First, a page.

Question regarding strings: format!("{} {}", s1, s2) vs. s1 + &s2


#1

Hi, I am new to Rust and currently reading the second-edition book.

I have a question from the Strings chapter (https://doc.rust-lang.org/nightly/book/second-edition/ch08-02-strings.html#concatenation-with-the--operator-or-the-format-macro)

The text on concatenation highlights that s1 + &s2 is efficient because it does only 1 copy. But, as a side effect s1 is consumed and cannot be used later.
Whereas, format!("{} {}", s1, s2) doesn’t takes ownership of s1 and s2. But, does that mean that now there are 2 copies and it is less efficient than s1 + &s2?


#2

Technically speaking, yes. However, usually realloc (which is called when extending a Vec or String) is usually implemented by means of allocating space, copying old space, and freeing old space, which reduces impact of this. jemalloc does have some optimizations, but they require pretty specific conditions to trigger. format! macro for about 4 months allocates with capacity, so it isn’t as slow as it used to be.

Essentially, don’t be too concerned about which one you use. Use whatever is better for your use case, don’t micro optimise (unless you found with profilling that you need to optimize that part of code).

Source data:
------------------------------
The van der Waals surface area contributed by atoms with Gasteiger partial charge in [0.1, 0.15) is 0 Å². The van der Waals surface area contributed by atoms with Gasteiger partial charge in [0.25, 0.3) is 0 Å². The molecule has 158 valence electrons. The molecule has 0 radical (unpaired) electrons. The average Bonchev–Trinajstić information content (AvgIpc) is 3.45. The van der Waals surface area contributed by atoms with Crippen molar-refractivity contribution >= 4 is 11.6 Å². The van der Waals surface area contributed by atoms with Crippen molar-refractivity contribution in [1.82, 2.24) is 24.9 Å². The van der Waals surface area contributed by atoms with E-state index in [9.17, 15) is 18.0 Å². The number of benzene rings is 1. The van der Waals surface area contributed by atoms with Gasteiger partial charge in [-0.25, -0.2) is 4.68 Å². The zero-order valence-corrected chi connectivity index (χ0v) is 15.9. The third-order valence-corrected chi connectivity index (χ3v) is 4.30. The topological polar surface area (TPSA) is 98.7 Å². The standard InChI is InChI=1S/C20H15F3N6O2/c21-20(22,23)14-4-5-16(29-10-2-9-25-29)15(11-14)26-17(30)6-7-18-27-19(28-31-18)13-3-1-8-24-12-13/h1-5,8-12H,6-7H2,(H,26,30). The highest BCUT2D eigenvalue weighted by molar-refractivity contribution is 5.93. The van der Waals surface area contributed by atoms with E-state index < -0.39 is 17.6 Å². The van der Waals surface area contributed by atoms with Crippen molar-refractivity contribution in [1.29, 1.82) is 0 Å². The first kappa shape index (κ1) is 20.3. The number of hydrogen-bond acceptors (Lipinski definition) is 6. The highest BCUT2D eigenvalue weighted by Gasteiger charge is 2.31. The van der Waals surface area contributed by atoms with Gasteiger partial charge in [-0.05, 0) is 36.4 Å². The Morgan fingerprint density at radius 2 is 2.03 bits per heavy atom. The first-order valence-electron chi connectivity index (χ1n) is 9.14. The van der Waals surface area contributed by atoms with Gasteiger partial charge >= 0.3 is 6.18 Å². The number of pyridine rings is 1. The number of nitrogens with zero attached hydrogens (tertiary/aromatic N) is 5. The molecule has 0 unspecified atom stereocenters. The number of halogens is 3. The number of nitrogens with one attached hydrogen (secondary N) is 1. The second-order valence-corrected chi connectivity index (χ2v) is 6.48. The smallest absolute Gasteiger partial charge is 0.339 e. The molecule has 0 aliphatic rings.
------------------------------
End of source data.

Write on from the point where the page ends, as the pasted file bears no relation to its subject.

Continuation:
Micro-benchmarks

#![feature(test)]

extern crate test;

use test::Bencher;

macro_rules! a_long_string {
    ($q:tt * $($rest:tt)*) => {
        concat!(a_long_string!($q $($rest)*), a_long_string!($q $($rest)*))
    };
    ($q:tt) => {
        $q
    };
}

const LONG_STR: &str = a_long_string!("a" ****************);

#[bench]
fn format(b: &mut Bencher) {
    b.iter(|| {
               let a_long_string = String::from(LONG_STR);
               let b_long_string = String::from(LONG_STR);
               format!("{}{}", a_long_string, b_long_string)
           })
}

#[bench]
fn concat(b: &mut Bencher) {
    b.iter(|| {
               let a_long_string = String::from(LONG_STR);
               let b_long_string = String::from(LONG_STR);
               a_long_string + &b_long_string
           })
}

Benchmark results on my computer (AMD FX-8320E):

test concat ... bench:      15,345 ns/iter (+/- 782)
test format ... bench:      15,581 ns/iter (+/- 1,564)

The benchmarks in this case are inconclusive, and don’t really say which one is faster.

(a string tested was 65536 bytes long, so 15000 ns is about what was expected when simply copying data four times, I think there was barely any overhead, just simply copying what needed to be copied)


#3

Thanks @xfix.
append would typically use realloc, and I missed that point. Both implementations would do one allocation and 2 copies unless there is extra capacity.